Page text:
Practical medical decisions are closely integrated with ethical and religious beliefs in the Philippines. This is shown in a survey of Filipino physicians' attitudes towards severely compromised neonates. This is also the reason why the ethical analysis of critical care practices must be situated within the context of local culture. Kagandahang loob and kusang loob are indigenous Filipino ethical concepts that provide a framework for the analysis of several critical care practices. The practice of taking-from-the-rich-to-give-to-the-poor in public hospitals is not (...)
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  21. John Donnelly (ed.) (1994). Language, Metaphysics, and Death. Fordham University Press.
    This standard work in thanatology is updated with ten essays new to the second edition, and features a new introduction by Donnelly. The collection addresses certain basic issues inherent in a philosophy of death.
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  22. Gerald Dworkin (2007). Pt. IV. The End of Life. The Definition of Death / Stuart Youngner ; The Aging Society and the Expansion of Senility: Biotechnological and Treatment Goals / Stephen Post ; Death is a Punch in the Jaw: Life-Extension and its Discontents / Felicia Nimue Ackerman ; Precedent Autonomy, Advance Directives, and End-of-Life Care / John K. Davis ; Physician-Assisted Death: The State of the Debate. [REVIEW] In Bonnie Steinbock (ed.), The Oxford Handbook of Bioethics. Oxford University Press
  23. H. M. Evans (2005). Reply To: Defining Death: When Physicians and Families Differ. Journal of Medical Ethics 31 (11):642-644.
    While there may be a place in some contexts for high handed, “blanket” legislative prohibitions on dissenting views of what constitutes death, the paper under consideration does not describe such a contextThis stimulating and provocative paper by Professor Appel, Defining death: when physicians and families differ, asks us to consider “whether patients’ families should be permitted to opt out of widely accepted definitions of death in favour of their own standards”. This is a striking question in many ways. It reminds (...)
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  24. James W. Evra (1984). Death. Theoretical Medicine and Bioethics 5 (2).
    There is a classic problem which confronts any attempt to assign death a value. On the assumption that death is personal annihilation, death deprives evil of a requisite subject, for no misfortune can befall something which does not exist. Recent efforts to provide a reasonable basis for counting death as a bad thing have centered on an analysis of the loss of life's goods which it brings. So long as the analysis assumes that death is a simple state, loss can (...)
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  25. Fred Feldman, “Death”.
    Reflection on death gives rise to a variety of philosophical questions. One of the deepest of these is a question about the nature of death. Typically, philosophers interpret this question as a call for an analysis, or definition, of the concept of death. Plato proposed to define death as the separation of soul from body. This definition is not acceptable to materialists, who think that there are no souls. It is also unacceptable to anyone who thinks that plants and lower (...)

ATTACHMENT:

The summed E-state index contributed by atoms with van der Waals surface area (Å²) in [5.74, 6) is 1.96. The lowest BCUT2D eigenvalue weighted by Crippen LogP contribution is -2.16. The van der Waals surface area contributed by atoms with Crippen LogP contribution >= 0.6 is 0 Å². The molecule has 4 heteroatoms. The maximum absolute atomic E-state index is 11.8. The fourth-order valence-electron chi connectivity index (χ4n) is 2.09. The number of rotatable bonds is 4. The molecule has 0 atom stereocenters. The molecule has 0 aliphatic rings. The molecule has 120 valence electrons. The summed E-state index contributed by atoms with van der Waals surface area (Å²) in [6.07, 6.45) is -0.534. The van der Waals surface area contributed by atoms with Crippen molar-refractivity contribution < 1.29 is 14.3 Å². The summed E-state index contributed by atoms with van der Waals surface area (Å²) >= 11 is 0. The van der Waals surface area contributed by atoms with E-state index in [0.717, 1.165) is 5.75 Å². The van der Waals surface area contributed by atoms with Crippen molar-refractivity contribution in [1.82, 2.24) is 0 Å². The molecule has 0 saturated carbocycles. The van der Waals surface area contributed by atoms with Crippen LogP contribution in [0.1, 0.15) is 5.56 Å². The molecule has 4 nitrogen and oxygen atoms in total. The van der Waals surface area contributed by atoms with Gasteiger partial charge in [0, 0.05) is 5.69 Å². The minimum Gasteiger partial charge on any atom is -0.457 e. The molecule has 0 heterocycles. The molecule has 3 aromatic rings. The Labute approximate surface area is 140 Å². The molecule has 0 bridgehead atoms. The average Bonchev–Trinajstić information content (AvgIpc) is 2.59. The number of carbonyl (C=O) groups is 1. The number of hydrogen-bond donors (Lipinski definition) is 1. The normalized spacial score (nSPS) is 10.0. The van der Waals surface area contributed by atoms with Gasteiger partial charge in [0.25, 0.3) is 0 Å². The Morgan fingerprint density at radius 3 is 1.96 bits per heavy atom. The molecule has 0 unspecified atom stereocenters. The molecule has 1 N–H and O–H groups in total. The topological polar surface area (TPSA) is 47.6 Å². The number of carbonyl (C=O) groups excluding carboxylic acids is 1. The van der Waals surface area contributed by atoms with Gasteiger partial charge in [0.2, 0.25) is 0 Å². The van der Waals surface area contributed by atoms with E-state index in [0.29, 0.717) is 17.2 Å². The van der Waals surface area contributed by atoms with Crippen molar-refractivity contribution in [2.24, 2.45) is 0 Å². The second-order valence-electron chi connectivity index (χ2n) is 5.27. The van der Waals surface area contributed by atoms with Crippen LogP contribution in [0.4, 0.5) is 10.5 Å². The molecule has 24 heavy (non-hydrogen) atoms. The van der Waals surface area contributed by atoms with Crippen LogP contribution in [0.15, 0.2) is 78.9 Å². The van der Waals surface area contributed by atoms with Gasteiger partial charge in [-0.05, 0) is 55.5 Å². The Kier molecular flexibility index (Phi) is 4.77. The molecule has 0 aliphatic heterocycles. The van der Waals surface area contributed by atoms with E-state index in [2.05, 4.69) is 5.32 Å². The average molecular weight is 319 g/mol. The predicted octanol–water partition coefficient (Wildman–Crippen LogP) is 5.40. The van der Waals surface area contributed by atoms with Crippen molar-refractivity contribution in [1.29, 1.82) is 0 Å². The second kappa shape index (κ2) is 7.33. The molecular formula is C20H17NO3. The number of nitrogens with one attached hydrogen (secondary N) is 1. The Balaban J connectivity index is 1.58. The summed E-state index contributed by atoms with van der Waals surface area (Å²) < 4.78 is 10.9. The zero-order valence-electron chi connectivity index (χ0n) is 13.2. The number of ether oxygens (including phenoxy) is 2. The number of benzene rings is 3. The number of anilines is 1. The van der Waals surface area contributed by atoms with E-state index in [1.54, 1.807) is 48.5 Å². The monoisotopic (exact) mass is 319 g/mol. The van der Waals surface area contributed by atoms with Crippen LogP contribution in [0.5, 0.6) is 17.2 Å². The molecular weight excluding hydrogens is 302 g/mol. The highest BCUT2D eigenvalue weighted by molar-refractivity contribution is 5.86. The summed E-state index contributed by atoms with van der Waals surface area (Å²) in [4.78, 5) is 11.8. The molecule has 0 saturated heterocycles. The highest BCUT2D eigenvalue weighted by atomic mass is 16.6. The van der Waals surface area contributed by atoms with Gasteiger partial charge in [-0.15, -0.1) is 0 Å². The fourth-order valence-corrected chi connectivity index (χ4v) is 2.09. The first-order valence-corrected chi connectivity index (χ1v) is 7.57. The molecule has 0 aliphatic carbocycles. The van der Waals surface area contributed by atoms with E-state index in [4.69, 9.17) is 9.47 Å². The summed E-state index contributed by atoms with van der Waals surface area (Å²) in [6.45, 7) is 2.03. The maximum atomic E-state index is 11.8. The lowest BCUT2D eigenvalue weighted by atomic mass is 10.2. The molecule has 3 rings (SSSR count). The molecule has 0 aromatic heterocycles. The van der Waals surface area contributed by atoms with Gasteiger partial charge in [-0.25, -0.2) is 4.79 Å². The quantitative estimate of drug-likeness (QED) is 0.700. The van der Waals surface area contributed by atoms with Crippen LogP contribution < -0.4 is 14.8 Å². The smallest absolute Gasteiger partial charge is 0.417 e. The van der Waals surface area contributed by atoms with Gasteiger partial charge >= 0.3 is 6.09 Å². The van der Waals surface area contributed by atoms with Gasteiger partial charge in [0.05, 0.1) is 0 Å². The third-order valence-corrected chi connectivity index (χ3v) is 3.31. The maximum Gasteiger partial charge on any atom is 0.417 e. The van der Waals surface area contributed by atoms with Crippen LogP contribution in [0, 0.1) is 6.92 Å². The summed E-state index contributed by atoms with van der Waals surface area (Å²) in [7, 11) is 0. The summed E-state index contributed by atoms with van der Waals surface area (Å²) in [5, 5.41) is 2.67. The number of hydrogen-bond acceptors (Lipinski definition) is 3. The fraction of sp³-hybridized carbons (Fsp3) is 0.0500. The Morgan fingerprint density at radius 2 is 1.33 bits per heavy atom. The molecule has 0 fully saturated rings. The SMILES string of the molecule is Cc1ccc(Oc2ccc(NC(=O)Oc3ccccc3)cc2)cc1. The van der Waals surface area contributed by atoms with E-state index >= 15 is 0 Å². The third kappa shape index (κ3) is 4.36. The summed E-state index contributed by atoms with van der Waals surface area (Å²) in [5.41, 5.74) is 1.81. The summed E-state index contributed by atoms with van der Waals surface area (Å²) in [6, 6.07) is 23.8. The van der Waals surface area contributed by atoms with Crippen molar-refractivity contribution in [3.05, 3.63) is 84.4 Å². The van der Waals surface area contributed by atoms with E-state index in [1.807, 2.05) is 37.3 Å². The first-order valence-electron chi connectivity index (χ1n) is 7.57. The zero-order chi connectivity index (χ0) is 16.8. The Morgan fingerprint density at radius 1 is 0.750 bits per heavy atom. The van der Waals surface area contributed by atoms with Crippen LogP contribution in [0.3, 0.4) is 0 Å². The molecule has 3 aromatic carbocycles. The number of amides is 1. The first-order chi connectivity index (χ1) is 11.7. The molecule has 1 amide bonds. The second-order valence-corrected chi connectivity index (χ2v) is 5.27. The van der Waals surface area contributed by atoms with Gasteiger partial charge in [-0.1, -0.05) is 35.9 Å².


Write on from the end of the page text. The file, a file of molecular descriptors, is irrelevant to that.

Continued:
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  26. Fred Feldman (2000). The Termination Thesis. Midwest Studies in Philosophy 24 (1):98–115.
    The Termination Thesis (or “TT”) is the view that people go out of existence when they die. Lots of philosophers seem to believe it. Epicurus, for example, apparently makes use of TT in his efforts to show that it is irrational to fear death. He says, “as long as we exist, death is not with us; but when death comes, then we do not exist.”1 Lucretius says pretty much the same thing, but in many more words and more poetically: “Death (...)
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  27. Fred Feldman (1992). The Enigma of Death. Philosophia 21 (3-4):163-181.
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  28. Antony Flew (1964). Body, Mind, and Death. New York, Macmillan.
  29. Kurt O. Fosso (1993). "The Living and the Dead": Death and Community in William Wordsworth's Early Poems, 1787-1797. Dissertation, University of California, Irvine
    This study examines the genealogy of Wordsworth's conception of a "spiritual community binding together the living and the dead." His early poems explore the limits and foundations of this "community," often envisioning its structure as triadic, articulated between mourners and the dead. One can schematize and temporalize this "binding" as involving first a loss that, when subsequently expressed in memorializing acts, leads to mournful bonds of connection. It is this socially constitutive relationship between these dead and living that each of (...)
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  30. Norman Fost (2004). Reconsidering the Dead Donor Rule: Is It Important That Organ Donors Be Dead? Kennedy Institute of Ethics Journal 14 (3):249-260.